Bluetooth technology has been around for a little while now. I remember back in the day when we used to send each other songs and ringtones over the interface. First thing we had to do is ‘pair the devices‘. But what exactly is pairing bluetooth devices? How does it work?
What is Bluetooth device pairing?
Bluetooth pairing can be thought of as the process of establishing a trusted connection between two bluetooth devices using a numerical password, commonly referred to as a passkey. Depending on how often one Bluetooth device connects to another, the user might opt to have the passkey saved for future connection attempts or prompt to enter the passkey each time the devices request communication with each other.
For two devices to have the ability to pair, they must share the same bluetooth profile. The following is a little excerpt from the official Bluetooth website:
“Not all Bluetooth enabled devices are designed to be paired. Logically, there’s no reason to connect a wireless mouse to a wireless headset. You should be able to pair a Bluetooth enabled headset to a Bluetooth enabled phone, or a Bluetooth enabled mouse to a Bluetooth enabled computer. If you’re not sure whether the two devices you want to connect are designed to be paired with each other, make sure their Bluetooth profiles match.”
How exactly does Bluetooth paring work?
Okay by now we all know how to pair two bluetooth devices, But what is communicated between each device during the pairing process? Apologies to all the nerds in the house, I am about to oversimplify the whole process to a fault. For the sake of the laymen in the house, let us agree to adopt this. Suppose you have two devices; device-A wanting to pair with device-B:
- A sends a ‘unique key’ to device B on some wavelength/frequency
- B returns an ‘echo’ back to A, and hence the devices pair.
+-----+ key +-----+ | | ----> | | | A | | B | | | <---- | | +-----+ echoed +-----+
There are five phases of Secure Simple Pairing:
1. Public key exchange
Each device generates its own Elliptic Curve Diffie-Hellman (ECDH) public-private key pair.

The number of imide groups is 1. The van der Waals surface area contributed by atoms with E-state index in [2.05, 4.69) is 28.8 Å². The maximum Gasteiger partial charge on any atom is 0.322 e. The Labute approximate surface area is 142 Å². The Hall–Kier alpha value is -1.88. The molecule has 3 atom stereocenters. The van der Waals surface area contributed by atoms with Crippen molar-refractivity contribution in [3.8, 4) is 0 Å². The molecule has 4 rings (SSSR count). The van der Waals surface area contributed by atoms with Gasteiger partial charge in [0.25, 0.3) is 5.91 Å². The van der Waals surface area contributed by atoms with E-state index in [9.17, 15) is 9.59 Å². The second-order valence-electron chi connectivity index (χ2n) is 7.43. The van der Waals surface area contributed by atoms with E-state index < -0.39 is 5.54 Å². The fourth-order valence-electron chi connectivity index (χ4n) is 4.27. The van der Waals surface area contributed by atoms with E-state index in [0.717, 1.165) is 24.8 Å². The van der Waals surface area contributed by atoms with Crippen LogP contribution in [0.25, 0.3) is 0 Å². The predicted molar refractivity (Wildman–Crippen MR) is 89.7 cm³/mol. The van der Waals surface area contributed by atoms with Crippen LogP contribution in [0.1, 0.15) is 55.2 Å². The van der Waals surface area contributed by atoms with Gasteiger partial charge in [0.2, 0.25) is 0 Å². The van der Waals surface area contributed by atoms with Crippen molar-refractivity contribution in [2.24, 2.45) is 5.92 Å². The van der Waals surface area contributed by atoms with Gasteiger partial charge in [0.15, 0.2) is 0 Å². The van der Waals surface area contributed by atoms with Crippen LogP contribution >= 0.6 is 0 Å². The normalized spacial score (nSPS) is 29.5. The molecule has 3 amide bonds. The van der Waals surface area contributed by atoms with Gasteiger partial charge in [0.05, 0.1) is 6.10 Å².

2. Authentication Stage 1
1 of 3 protocol options is chosen by the connecting devices based on the IO capabilities of the two devices. These are:
- Numeric Comparison,
- Passkey Entry
3. Authentication Stage 2
Each device confirms that both devices have successfully completed the exchange as stipulated by which of protocol was chosen and used in the previous step.
4. Link key calculation
A link key is computed from the derived shared key and the publicly exchanged data. This is the numeric code shown to the user.
5. LMP Authentication and Encryption
The encryption keys are generated. The devices are successfully connected.
Where do we find ourselves needing to Pair Bluetooth device?
If you haven’t been living under a rock, you know that the headphone jack on smartphones is going the way of the dinosaur, thanks to Apple. More and more OEMs are getting rid of this legacy port on favour of wireless audio. At the moment, Bluetooth headphones are the only viable option. All these bluetooth speakers and headsets require some form of pairing to your audio source to work.
Many smartwatches today rely on Bluetooth to communicate with your phone to offer you the functionality that smartwatches are good for. To connect your phone to your smartwatch, you first need to pair them to your device.